If you suspect an account is malicious or trying to trick you, report it instead of interacting with it. You don’t want to make yourself more of a target by showing your willingness to engage.

Check out the Twitter security dashboard

In recent years, Twitter has padded out its own security and privacy dashboards. Taking an occasional cruise through your settings can’t hurt. For instance, do you know what your tweet location settings are right now? If you don’t, you can dig into them here and make sure you’re not giving up more location data than you’re comfortable with.

However, Some Instant Tips to make it as secure as possible on Twitter-

Login Verification

Twitter offers two-factor authentication and added verification around password resets. You can access these settings by going to More > Settings and Privacy > Account > Security.

Tweet Privately

If you don't want everyone to see what you're writing, protect your tweets so that only your followers can see them. On desktop and mobile, navigate to Settings and Privacy > Privacy and Safety and check the box next to Protect Your Tweets.

Deactivate Tweet Location

The good news is that Twitter allows you to deactivate this feature at any time.

On desktop, navigate to Settings and privacy > Privacy and safety > Location information and uncheck Add location information to my Tweets.

Control Photo Tagging

Twitter lets you control who can tag you in photos.

Navigate to Settings and privacy > Privacy and safety > Photo tagging, where you can turn this off completely or choose who can tag you—Anyone can tag you or Only people you follow can tag you.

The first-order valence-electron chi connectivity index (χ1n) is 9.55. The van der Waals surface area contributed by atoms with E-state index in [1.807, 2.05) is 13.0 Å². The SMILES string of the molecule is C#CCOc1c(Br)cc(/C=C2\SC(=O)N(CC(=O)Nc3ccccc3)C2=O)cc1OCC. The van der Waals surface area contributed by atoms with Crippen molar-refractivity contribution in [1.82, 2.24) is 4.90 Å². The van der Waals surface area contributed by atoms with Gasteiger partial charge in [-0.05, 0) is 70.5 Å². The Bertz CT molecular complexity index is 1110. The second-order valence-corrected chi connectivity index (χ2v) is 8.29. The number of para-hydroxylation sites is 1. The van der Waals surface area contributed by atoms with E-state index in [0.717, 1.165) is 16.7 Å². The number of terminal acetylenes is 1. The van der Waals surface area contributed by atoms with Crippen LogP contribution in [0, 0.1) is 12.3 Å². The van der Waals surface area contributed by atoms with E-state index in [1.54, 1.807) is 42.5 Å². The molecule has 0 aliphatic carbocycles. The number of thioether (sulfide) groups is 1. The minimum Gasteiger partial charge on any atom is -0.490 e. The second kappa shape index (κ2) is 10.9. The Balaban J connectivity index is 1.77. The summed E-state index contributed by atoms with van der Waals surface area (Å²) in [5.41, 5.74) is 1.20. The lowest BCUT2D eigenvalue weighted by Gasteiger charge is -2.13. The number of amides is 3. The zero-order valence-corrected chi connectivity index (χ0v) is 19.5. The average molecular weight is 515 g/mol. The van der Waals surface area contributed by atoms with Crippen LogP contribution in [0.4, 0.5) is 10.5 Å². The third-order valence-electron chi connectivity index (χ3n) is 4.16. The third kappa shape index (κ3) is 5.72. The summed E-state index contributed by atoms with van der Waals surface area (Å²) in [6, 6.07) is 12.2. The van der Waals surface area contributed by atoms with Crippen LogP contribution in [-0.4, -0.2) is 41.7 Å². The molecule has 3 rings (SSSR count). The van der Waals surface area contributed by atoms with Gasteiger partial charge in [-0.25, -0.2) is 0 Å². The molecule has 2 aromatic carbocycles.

Edit Discoverability

Tweeter provide this off by default, but you can ensure that everything is to your liking at Settings and privacy > Privacy and safety > Discoverability. You can stop users from finding your account by deactivating just email addresses, just phone numbers, or both.

Advertising and Data Tracking

If you're looking to secure your account and information, you may also want to control how Twitter collects and shares data.

Navigate to Settings and privacy > Privacy and safety > Personalization and data. You can turn off personalized ads, and personalization based on identity, location, and device.

Shut Down Your DMs

Twitter allowed people to open their DMs to anyone, which can be helpful for some and dangerous for others.

Check the status of your DMs under Privacy and safety > Direct Messages to control who can message you and whether they can see you read their message.

Mute Words

Sometimes certain words or phrases can be harmful for users to see, which is why Twitter allows you to mute words.

Block and Mute Accounts

There are two ways of blocking or muting. On the account's profile page, select the three-dot icon and choose Mute or Block. Or tap the downward-facing arrow from within your feed and choose Mute or Block.

Review muted accounts via Settings and privacy > Privacy and safety > Muted > Muted accounts. Review blocked accounts via Settings and privacy > Privacy and safety > Blocked accounts.

Hide Sensitive Content

Twitter allows a wide range of content on its platform, meaning some tweets might contain sensitive material you wouldn't normally want being displayed on your timeline. Under Settings and privacy > Privacy and safety, make sure the box next to Display media that may contain sensitive content is unchecked.

Turn On the Quality Filter

Twitter's quality filter prevents you from seeing low-quality content, like duplicate and automated tweets to cut down on spamming.Turn it on via Settings and privacy > Privacy and safety > Notifications and make sure that the quality filter is turned on.

Reporting Accounts

If you feel an account has been abusive enough to warrant action by Twitter, you can report it. Click the three-dot icon from the account page and select Report, or open the drop-down menu on a specific tweet and select Report Tweet to tell Twitter why you find this content to be offensive and/or abusive.